This is one I plan to self-publish, which means that once it’s done I need to find a professional editor and then do another revision. Hopefully that can be done end of spring / early summer while THE END OF EVERYTHING is with beta readers. What I’m really looking forward to, though, is putting together the marketing plan for this one. I didn’t do any marketing for ANH NGUYEN or THROUGH DARK. But for THE INHABITORS I plan to do as much of a full-court press as I can afford / manage. More on that below.

New Novella: Last year, before I started on THE END OF EVERYTHING, I began a new novella that I plan to self-publish this year. I envision it being between 20,000 and 30,000 words, 6,000 of which are already written. I hope to get a first draft done while THE END OF EVERYTHING is with beta readers and THE INHABITORS is with the pro editor. Then I can basically alternate months where I’m working on it or it’s with beta readers / a pro editor before self-publishing at the end of the year.

Series Idea: A while ago I came up with an idea for a novel that could lead to a series. I really love the concept, and if everything goes well I can do a research trip and write just under half of the first book before year end.

Web Series: It’s been a long time since I’ve applied my creative energies to a visual medium. I’d like to change that this year. I have an idea for an 11-episode web series that I want to use as a way to market THE INHABITORS. The plan is to write and film 3-5 minute episodes that are released weekly here, on YouTube, and via Twitter. Hopefully people like them. If so, I have a really ambitious idea for a season two. So ambitious it’ll never realistically happen, but a boy can dream. I hope to get this done in late summer / early fall, with THE INHABITORS following on its heels with publication in the fall.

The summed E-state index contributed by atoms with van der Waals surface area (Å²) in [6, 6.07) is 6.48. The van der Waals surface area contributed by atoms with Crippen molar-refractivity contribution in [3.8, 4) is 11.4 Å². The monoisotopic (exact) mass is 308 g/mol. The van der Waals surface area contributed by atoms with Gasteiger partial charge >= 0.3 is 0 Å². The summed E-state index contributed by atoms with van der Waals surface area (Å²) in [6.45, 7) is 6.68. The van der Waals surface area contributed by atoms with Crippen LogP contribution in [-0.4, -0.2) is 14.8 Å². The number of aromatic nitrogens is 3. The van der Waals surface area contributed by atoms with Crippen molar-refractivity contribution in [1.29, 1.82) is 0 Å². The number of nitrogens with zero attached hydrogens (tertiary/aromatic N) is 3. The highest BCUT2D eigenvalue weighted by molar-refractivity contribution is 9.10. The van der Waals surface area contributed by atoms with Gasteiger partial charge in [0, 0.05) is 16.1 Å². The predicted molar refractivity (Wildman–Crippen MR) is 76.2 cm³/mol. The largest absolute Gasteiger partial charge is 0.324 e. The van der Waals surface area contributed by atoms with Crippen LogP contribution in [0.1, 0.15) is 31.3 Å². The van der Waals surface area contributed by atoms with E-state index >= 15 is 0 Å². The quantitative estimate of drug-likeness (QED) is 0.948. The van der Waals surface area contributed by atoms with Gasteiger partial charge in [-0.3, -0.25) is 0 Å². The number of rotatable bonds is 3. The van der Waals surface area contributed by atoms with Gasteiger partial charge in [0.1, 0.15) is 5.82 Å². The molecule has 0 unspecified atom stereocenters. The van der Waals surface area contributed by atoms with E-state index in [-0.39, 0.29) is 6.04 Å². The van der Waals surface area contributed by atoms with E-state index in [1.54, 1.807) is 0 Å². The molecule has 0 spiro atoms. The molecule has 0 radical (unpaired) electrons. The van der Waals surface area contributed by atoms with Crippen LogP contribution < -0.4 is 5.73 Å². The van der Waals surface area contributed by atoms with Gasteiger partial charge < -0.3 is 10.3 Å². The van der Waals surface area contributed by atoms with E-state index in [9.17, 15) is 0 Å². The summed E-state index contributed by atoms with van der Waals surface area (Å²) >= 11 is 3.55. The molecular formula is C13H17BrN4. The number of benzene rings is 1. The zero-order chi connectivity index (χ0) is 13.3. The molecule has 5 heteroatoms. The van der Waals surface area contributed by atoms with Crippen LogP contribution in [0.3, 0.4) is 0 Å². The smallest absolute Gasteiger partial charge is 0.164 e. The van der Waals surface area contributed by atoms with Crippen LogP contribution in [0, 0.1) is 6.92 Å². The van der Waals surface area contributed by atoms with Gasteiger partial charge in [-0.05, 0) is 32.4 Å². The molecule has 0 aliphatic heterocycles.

This is the last year of my initial plan for this website. The first two years haven’t been as successful as I was hoping, but much of that is on me. I’m inconsistent with posting, sometimes going months between blogs and never being able to maintain the vignette schedule. Considering my other goals for this year, I don’t expect that to change.

Instead of trying to blog once or twice a week, as I’ve done the past two years, which requires a lot of thought and effort, I’m going to shift focus. I’ll still blog sporadically, particularly when a new vignette goes up or I read / watch something I want to unpack. My expectation is that blog posts will decrease, but the length of each individual post will increase. That may be a net good.

That said, I do want to put more effort into the vignettes. They’re good practice for me, in writing and photography, and I enjoy doing them. I can also work them into my word count goals, which isn’t something I can really do with the blog. These are words, sure, but they’re not words that will ultimately help me reach a creative goal. Vignettes on the other hand, can be reused in collections or expanded into other types of prose.

So, once a month expect a new vignette and “behind the vignette.” (Maybe.)


Ah… the day job. I’m lucky, in a lot of ways. I have stability, I’m paid well, and there is plenty of flexibility where I am. Still, after everything I wrote above, it feels strange to say I have career goals for the thing that I don’t want as a career.

But, the day job supports me and my family, makes everything else possible, and my other goals tend to live and die by what’s going on there. For example, our busy season is over summer, so I know that my word count will probably take a major hit. I have to be prepared for that.

An added wrinkle is that I’ve seriously considered jumping ship to a different place. If I did that I’d be giving up a lot of privileges I currently enjoy. And that, too, might affect my other goals. I won’t have the flexibility or clout that I have now.

What are my goals, then? Survive, mostly. Continue to mentor my team and improve the quality of our deliverables. Seize opportunity when it comes. The nice thing about my current position is that I control my own fate. We’ll have to see if and how that changes.


If 2020 and 2021 taught me anything, it’s that predictions are a fool’s game while there is unprecedented sickness and political upheaval happening. Throw a kid into that mix and it’ll explode.

I don’t expect to meet all my goals this year. I’m already something like 7,000 words behind. If I do end up changing jobs, that will only get worse. I do expect to meet some of them, though, and so the ambition is beneficial. If I get through the year with a healthy kid, happy wife, stable job, and another novel or published work under my belt, it’ll have been a good year.